Not a clothing store. Not a space in the subway. Not something to be closed for social awareness. Any other guesses? Ah, that's it -- Sydney's suicide hot spot. It's a gorgeous cliff where many people have jumped. Its natural beauty is eerily scarred by security cameras, phones and signs about it never being too late.

Happy Monday to you, too.

Sunday, August 15, 2010

quicko: girl guide bikkies

This just in from Darwin: the Girl Guides (Girl Scouts) are selling Girl Guide bikkies at the shopping centre. Not sure if there's more than one or not, but presumably if you're hungry enough to make it to Darwin to find them you'll be hungry enough to locate them when you get there.

Saturday, August 14, 2010

quicko: water pitchers

These pitchers are omnipresent in Sydney. My friend Melissa (another American) said that at first she was impressed upon seeing one and commented how nice it was, which rather confused her hosts. It turns out these are in every restaurant, cafe, church and, as I discovered this morning, even my own home!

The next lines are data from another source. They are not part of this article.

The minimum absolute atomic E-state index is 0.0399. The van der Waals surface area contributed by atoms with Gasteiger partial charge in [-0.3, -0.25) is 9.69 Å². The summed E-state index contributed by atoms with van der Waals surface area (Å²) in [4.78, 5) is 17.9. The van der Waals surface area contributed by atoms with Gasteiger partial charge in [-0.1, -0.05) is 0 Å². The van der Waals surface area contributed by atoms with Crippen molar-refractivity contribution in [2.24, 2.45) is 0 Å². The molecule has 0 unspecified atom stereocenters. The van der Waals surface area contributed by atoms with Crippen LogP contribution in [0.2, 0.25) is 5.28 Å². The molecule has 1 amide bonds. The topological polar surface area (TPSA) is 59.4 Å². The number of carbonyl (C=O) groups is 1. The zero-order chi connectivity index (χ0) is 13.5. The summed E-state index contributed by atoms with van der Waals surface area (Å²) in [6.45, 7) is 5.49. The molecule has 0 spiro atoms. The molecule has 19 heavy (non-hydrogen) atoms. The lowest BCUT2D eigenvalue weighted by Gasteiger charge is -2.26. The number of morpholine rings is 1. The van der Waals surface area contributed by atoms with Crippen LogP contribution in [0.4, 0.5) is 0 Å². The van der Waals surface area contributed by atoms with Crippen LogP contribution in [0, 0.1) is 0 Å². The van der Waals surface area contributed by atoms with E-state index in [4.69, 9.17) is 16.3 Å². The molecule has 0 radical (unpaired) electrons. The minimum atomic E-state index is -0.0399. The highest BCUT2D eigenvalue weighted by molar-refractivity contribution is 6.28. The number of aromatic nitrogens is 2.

Friday, August 13, 2010

quicko: 100s and 1000s

I'm pretty sure I've written about Hundreds and Thousands before, but now I've kind of got a picture. It's not amazing for seeing the little colorful creatures (sprinkles on the "biscuits" -- i.e., cookies), but it was the intent behind it, so here goes.

PS -- Don't forget to notice that I am color coordinated with my food. How amazing is that?!

Thursday, August 12, 2010

quicko: HSCs

These are the tests Australian students take at the end of high school. I don't know what they stand for, though I'm guessing something more along the lines of High Standard Certificate than Hyper Silly Chickens. Who knows though, could be! Americans don't really have an equivalent. HSCs differ from SAT/ACTs in that they're required and therefore everyone does them. I think ...

Wednesday, August 11, 2010

quicko: netball